By using careful design and optimised manufacturing processes, Uniti’s carbon footprint will be dramatically reduced compared to current alternatives. We designed Uniti with the driver at its core, instead of just designing around the same mechanical properties of the combustion engine era. The result is a lightweight electric car that boasts an intuitive user experience on a platform that is highly scalable, emitting a lot less carbon over its lifecycle by ensuring sustainable principles are followed.

Research in the Design Economy 2018 has shown businesses within clusters benefit. How do you think Uniti will benefit being a part of the Silverstone Technology Cluster?

The Silverstone Technology cluster has a very high density of the very specific competences needed for this method of production, as well as mature processes. We feel this is the perfect eco-system to deliver the Uniti One. We need to deliver the product to our customers on a prompt timescale, with a quality meaningful to the expectations set. The best way to reach that is to conduct the next phase of industrialisation at Silverstone following Industry 4.0 philosophies. The UK’s approach to vehicle production and its focus on light-weighting and innovation in advanced materials, EV’s and Autonomy, is an ideal model for electric car production globally. In addition, the local economy will benefit from the Cluster, from local employment of professionals and staff for the R&D side on site at Silverstone, through to the contractors, supply chain, innovators and test bed centres.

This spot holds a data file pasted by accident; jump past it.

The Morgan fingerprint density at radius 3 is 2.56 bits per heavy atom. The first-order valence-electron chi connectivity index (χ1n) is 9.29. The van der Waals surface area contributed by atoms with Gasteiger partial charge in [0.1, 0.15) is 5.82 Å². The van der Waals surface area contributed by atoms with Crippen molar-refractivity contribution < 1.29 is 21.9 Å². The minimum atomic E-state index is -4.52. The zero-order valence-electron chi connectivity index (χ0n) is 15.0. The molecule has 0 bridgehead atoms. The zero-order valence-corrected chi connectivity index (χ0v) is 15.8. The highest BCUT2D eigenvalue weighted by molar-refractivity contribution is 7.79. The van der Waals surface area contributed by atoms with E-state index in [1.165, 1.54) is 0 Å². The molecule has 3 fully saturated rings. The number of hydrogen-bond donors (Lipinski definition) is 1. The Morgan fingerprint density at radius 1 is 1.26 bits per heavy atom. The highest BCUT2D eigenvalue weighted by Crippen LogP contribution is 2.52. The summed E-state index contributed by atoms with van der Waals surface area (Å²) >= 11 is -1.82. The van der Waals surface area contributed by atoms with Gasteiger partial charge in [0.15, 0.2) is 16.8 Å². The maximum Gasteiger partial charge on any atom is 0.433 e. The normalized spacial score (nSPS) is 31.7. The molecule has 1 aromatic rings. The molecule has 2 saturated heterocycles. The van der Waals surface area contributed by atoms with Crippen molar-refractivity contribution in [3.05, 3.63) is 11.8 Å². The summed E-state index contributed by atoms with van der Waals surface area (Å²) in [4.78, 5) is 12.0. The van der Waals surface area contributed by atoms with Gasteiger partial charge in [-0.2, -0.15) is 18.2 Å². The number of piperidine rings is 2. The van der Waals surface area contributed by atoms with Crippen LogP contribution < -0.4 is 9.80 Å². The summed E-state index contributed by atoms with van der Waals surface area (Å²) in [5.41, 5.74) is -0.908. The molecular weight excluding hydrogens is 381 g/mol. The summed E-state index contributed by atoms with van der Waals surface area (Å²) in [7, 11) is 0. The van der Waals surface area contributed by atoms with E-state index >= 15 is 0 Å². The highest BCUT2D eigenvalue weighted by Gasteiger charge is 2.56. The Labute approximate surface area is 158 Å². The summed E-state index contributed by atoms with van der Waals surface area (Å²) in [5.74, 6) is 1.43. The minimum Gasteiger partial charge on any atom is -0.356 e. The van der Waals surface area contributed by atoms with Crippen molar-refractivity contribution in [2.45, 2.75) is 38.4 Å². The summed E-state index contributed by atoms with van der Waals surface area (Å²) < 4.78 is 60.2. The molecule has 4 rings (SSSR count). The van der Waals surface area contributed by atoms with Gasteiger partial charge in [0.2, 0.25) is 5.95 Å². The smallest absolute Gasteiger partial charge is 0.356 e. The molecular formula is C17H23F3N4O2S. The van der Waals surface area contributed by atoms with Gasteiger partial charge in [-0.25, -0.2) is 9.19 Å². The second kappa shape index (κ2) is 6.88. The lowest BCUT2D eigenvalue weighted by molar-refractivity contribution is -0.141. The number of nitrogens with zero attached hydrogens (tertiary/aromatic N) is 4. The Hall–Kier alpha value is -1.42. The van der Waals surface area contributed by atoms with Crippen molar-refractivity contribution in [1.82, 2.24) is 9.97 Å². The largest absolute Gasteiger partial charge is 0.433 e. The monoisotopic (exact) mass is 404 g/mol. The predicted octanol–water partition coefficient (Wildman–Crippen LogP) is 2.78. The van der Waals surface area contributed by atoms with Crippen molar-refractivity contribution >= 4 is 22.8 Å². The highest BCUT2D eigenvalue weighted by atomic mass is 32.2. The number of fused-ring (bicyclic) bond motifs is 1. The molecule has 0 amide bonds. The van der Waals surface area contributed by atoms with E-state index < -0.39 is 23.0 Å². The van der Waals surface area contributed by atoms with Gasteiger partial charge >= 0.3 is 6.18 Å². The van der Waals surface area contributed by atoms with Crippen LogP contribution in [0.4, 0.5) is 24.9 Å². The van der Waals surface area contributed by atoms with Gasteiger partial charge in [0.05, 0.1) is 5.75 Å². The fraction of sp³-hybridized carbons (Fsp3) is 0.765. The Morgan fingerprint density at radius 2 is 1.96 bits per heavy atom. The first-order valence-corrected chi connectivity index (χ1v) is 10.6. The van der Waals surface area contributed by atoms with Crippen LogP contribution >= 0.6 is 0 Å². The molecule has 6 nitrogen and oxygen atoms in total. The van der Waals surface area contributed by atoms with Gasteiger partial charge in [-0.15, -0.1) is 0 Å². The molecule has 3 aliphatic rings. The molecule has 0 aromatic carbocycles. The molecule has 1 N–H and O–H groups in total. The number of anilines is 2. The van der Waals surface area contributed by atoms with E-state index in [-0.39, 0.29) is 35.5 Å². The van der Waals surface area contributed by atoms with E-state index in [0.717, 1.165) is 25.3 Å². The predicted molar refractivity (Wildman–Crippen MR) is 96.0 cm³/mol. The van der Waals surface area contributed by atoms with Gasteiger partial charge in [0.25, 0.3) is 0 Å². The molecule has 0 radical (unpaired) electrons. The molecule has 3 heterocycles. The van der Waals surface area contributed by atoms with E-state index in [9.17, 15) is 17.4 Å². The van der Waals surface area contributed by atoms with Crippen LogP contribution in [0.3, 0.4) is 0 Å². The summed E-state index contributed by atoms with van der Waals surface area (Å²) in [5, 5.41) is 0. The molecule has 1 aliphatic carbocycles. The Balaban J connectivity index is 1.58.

Design Economy 2018 research showed that design has grown in some areas, however, design remains widely underused across the country, especially in areas where design could have an impact on the local economy. How do you think this issue could be addressed?

I think there is a general misunderstanding of how design, connected and collaborative methods can have a huge impact on so many facets of industry. Industries must stop working in silos and ignoring the importance of clever user focused design and the impact this may have on reducing engineering programme timelines and resources. Collaboration is the key, designers working with engineers, side by side, using research, focus data and benchmarking to make a product respond to need and demand, or creating such, by smart thinking!

Design Economy 2018 research found that there is a demand for a more diverse range of design skills outside London, how do you see Uniti meeting this demand?

I think there is a general misunderstanding of how design, connected and collaborative methods can have a huge impact on so many facets of industry. Industries must stop working in silos and ignoring the importance of clever user focused design and the impact this may have on reducing engineering programme timelines and resources. Collaboration is the key, designers working with engineers, side by side, using research, focus data and benchmarking to make a product respond to need and demand, or creating such, by smart thinking!